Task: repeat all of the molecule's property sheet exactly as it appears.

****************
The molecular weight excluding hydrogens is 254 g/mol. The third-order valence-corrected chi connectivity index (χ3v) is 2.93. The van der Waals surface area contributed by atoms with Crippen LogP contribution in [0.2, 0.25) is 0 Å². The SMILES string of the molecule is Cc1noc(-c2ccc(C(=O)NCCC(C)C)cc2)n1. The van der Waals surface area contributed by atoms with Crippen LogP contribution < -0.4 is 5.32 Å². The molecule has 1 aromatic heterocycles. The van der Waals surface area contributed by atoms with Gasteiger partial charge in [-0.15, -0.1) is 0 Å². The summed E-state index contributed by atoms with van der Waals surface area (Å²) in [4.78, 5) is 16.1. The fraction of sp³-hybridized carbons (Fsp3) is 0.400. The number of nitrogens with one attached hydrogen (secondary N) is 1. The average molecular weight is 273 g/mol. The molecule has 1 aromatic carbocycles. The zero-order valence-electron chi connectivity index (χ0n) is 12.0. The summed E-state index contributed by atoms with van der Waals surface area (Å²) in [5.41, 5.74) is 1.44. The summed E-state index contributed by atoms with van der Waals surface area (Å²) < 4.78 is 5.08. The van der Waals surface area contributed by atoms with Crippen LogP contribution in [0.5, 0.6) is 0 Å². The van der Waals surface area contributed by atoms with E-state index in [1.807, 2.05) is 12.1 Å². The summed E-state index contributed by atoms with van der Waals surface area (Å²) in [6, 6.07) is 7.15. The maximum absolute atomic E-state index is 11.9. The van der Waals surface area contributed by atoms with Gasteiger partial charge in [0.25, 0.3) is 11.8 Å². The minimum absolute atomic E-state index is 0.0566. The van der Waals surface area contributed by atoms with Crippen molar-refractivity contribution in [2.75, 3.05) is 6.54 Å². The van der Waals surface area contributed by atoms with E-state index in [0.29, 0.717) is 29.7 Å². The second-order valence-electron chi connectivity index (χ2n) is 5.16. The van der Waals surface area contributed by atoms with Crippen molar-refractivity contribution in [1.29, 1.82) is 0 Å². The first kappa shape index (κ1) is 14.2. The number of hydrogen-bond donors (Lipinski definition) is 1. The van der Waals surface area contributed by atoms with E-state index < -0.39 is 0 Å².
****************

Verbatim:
The molecular weight excluding hydrogens is 254 g/mol. The third-order valence-corrected chi connectivity index (χ3v) is 2.93. The van der Waals surface area contributed by atoms with Crippen LogP contribution in [0.2, 0.25) is 0 Å². The SMILES string of the molecule is Cc1noc(-c2ccc(C(=O)NCCC(C)C)cc2)n1. The van der Waals surface area contributed by atoms with Crippen LogP contribution < -0.4 is 5.32 Å². The molecule has 1 aromatic heterocycles. The van der Waals surface area contributed by atoms with Gasteiger partial charge in [-0.15, -0.1) is 0 Å². The summed E-state index contributed by atoms with van der Waals surface area (Å²) in [4.78, 5) is 16.1. The fraction of sp³-hybridized carbons (Fsp3) is 0.400. The number of nitrogens with one attached hydrogen (secondary N) is 1. The average molecular weight is 273 g/mol. The molecule has 1 aromatic carbocycles. The zero-order valence-electron chi connectivity index (χ0n) is 12.0. The summed E-state index contributed by atoms with van der Waals surface area (Å²) in [5.41, 5.74) is 1.44. The summed E-state index contributed by atoms with van der Waals surface area (Å²) < 4.78 is 5.08. The van der Waals surface area contributed by atoms with Crippen LogP contribution in [0.5, 0.6) is 0 Å². The van der Waals surface area contributed by atoms with E-state index in [1.807, 2.05) is 12.1 Å². The summed E-state index contributed by atoms with van der Waals surface area (Å²) in [6, 6.07) is 7.15. The maximum absolute atomic E-state index is 11.9. The van der Waals surface area contributed by atoms with Gasteiger partial charge in [0.25, 0.3) is 11.8 Å². The minimum absolute atomic E-state index is 0.0566. The van der Waals surface area contributed by atoms with Crippen molar-refractivity contribution in [2.75, 3.05) is 6.54 Å². The van der Waals surface area contributed by atoms with E-state index in [0.29, 0.717) is 29.7 Å². The second-order valence-electron chi connectivity index (χ2n) is 5.16. The van der Waals surface area contributed by atoms with Crippen molar-refractivity contribution in [1.29, 1.82) is 0 Å². The first kappa shape index (κ1) is 14.2. The number of hydrogen-bond donors (Lipinski definition) is 1. The van der Waals surface area contributed by atoms with E-state index < -0.39 is 0 Å².